Just a little over two years after white supremacists marched through the streets of Charlottesville, the final criminal court case opened as a result of the events that unfolded August 11-12, 2017, came to an end Tuesday evening.
Tyler Davis, 51, was sentenced to two years and one month in prison for his role in the assault of DeAndre Harris in the Market Street Parking Garage, despite pleas from his lawyers for Charlottesville Circuit Court Judge Richard Moore to consider alternative punishments, citing his attempts to reconcile and his family’s dependence on him.
“My main goal is not what’s best for Mr. Davis,” Moore said when he delivered his verdict. “It’s not what’s best for his family. It’s about what’s right…If you consider all the impacts on families, no one would be punished.”
Davis entered an Alford plea February 8, admitting that prosecutors had enough evidence to convict him of malicious wounding after he struck Harris on the head with a tire thumper while other Unite the Right protestors kicked and beat him on the ground. Born and raised in Lynchburg, Virginia, Davis, who had been living in Florida at the time of the rally, says he has since denounced white supremacy and dissolved his former allegiance to the League of the South.
“By lashing out at my perceived enemies, I was, without realizing it, lashing out at myself—I hated everyone,” Davis said during his lengthy remarks to the court. “I did a lot of damage, so this is an ongoing process that I will be working on for a long time, probably forever.”
The court determined that the blow Davis delivered was the most damaging to Harris, requiring eight staples in his head to mend. He was, however, given the lightest punishment of the four co-defendants because, Moore said, he only hit Harris once and wasn’t involved in the “group beating” that unfolded after Davis struck first.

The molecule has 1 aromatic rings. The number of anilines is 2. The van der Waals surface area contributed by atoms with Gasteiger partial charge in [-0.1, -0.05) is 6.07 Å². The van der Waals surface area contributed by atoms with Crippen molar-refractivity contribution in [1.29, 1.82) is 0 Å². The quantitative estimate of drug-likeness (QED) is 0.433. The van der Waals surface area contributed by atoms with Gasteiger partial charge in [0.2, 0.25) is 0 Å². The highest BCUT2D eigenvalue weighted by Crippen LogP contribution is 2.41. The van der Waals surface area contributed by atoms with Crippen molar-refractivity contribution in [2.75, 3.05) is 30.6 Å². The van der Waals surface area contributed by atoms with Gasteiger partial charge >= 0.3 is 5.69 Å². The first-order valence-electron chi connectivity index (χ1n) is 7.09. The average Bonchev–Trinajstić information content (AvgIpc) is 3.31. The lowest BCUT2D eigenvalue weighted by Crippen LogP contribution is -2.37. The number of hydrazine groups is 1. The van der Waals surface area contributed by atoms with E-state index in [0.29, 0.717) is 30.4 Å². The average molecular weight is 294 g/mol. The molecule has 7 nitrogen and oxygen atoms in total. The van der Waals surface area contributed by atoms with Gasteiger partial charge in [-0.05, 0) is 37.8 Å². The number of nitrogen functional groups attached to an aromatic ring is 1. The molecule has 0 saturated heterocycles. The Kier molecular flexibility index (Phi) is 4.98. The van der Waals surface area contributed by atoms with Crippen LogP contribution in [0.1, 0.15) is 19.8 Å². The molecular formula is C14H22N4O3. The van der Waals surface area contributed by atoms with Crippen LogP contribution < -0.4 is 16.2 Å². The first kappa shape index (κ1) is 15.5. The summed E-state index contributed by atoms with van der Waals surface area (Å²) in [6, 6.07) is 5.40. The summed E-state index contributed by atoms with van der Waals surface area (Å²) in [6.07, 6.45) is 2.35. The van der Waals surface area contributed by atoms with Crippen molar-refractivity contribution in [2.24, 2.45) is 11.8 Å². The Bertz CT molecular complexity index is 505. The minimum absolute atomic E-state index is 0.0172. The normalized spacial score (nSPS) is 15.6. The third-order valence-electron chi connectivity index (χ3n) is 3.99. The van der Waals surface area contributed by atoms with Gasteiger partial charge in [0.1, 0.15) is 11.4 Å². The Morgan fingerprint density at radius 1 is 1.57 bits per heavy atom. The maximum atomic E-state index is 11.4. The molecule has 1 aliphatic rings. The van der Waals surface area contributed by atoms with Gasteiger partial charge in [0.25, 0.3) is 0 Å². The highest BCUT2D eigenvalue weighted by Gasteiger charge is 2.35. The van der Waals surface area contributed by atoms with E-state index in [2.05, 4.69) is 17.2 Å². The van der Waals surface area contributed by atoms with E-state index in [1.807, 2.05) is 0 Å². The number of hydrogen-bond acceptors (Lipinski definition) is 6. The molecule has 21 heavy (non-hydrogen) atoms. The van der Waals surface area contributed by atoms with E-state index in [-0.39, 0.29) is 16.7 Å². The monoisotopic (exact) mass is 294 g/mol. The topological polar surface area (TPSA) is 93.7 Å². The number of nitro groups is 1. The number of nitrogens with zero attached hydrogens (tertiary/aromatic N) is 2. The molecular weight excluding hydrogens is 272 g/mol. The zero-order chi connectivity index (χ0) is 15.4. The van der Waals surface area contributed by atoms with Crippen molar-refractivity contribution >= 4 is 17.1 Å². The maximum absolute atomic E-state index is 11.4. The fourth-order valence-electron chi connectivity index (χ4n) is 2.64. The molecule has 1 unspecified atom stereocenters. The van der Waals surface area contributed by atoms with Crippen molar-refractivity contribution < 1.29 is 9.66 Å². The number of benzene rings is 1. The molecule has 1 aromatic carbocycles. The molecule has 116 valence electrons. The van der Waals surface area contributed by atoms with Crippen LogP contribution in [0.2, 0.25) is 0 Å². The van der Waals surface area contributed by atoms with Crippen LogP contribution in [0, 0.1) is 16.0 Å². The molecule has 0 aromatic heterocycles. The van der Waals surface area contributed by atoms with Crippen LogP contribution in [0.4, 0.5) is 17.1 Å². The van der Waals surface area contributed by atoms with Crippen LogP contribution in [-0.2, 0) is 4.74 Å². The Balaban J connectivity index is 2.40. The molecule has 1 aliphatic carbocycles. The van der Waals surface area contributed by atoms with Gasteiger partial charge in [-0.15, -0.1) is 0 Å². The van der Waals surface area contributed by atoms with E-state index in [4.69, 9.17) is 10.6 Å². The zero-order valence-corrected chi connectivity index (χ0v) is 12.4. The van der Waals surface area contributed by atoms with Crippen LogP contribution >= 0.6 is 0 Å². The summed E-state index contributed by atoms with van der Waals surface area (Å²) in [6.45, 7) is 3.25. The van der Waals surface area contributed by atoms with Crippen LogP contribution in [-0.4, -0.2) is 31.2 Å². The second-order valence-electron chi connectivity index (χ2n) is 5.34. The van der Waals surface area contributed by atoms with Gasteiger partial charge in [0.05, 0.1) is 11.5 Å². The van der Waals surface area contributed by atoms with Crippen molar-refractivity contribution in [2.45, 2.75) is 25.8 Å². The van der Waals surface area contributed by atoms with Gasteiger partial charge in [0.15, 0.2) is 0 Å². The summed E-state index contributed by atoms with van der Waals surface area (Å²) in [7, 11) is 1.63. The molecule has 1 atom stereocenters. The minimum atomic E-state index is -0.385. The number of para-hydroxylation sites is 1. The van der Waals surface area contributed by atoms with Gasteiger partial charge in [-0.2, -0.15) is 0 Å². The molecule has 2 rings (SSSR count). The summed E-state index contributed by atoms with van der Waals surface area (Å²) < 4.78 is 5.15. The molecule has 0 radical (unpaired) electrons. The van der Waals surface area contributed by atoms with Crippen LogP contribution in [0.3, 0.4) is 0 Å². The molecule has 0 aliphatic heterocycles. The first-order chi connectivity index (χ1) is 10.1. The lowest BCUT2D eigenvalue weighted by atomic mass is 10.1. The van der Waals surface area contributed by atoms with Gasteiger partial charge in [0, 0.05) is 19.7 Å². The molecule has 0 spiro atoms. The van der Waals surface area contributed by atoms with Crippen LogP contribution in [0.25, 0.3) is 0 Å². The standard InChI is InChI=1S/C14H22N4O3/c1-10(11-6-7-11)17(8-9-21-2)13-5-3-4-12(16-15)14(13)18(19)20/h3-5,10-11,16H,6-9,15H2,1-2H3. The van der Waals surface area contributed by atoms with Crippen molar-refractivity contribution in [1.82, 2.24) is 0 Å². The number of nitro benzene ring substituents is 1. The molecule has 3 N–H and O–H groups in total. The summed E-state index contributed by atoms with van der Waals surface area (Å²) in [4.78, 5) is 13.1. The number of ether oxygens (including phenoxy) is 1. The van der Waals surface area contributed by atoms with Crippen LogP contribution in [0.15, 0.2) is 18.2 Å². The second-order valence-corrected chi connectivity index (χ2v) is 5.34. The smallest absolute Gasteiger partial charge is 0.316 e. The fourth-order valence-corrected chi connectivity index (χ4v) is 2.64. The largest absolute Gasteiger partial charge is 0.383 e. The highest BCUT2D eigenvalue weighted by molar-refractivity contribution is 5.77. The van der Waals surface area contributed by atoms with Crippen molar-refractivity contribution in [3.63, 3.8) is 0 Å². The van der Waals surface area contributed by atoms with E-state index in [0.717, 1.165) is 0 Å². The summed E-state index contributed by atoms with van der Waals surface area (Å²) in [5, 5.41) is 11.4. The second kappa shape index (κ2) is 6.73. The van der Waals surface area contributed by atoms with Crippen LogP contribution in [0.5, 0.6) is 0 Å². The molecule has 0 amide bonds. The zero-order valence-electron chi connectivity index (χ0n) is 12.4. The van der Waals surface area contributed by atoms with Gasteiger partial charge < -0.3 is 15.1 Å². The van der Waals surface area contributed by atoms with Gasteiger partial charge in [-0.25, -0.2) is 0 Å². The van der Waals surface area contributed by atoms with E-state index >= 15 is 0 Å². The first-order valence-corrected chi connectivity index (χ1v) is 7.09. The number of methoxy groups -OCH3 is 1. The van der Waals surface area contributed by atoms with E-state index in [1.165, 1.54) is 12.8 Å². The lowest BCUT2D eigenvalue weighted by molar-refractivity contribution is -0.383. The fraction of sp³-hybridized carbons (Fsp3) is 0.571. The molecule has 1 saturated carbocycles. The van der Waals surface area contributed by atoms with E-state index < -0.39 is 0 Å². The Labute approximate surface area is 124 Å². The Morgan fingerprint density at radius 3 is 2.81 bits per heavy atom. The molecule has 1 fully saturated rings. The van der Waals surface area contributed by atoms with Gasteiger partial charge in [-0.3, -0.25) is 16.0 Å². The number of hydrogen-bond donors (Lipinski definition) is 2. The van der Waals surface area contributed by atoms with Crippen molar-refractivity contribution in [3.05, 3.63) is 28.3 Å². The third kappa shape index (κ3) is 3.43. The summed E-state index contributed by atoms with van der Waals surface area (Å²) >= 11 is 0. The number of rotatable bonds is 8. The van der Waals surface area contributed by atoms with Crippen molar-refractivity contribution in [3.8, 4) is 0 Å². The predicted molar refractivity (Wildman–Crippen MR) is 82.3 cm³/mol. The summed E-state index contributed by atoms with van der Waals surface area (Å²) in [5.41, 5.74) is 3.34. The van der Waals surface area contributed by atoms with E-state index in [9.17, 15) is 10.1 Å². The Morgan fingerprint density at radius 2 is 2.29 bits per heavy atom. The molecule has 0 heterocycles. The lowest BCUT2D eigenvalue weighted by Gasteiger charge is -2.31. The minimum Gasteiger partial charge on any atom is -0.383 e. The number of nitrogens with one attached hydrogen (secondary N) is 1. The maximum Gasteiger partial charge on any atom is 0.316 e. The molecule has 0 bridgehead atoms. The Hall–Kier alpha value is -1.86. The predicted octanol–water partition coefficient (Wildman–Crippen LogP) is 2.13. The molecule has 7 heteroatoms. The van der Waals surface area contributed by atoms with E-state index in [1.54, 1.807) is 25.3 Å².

Daniel Borden, who struck Harris three times with a large stick, was sentenced to three years and 10 months in January. Jacob Goodwin and Alex Ramos will serve prison sentences of eight and six years, respectively, in August 2018. Goodwin knocked Harris to the ground and Ramos sprinted into the garage to join him in hitting the African American man while he was down. Both Goodwin and Ramos have appealed their cases and are awaiting hearings in September.
Davis’ full sentence is for 10 years with seven years and two months suspended, and nine months credited to his time served for the three months he spent in jail and year that he submitted to electronic home monitoring. Davis was the only defendant in this case who was allowed out on bond; he was permitted to live at home with EHM in order to help take care of his now-19-year-old Autistic son.
Matthew Engle, Davis’ attorney, declined to comment after the verdict.
Joe Platania and Nina-Alice Antony from the commonwealth’s attorney’s office didn’t recommend a specific sentence, but both acknowledged that Davis deserved a lighter sentence than his co-defendants and recognized that he took ownership for his role in the attack.
Although the Charlottesville Police Department is still working to identify two other assailants from the attack, Platania and Antony hope the conclusion of these open criminal cases allows Charlottesville to gain a sense of finality and closure now that the trials are behind it.
“As prosecutors that did six of these cases…we tried to be careful not to make it about message,” Platania says. “We tried to look at the conduct of each individual and focus on each individual case and not prosecute ideology but prosecute conduct. Having said that, we are hopeful that those six prosecutions speak loud and clear about how this community and our office feels about individuals that come here from out of the area to perpetrate hateful acts of violence on others.”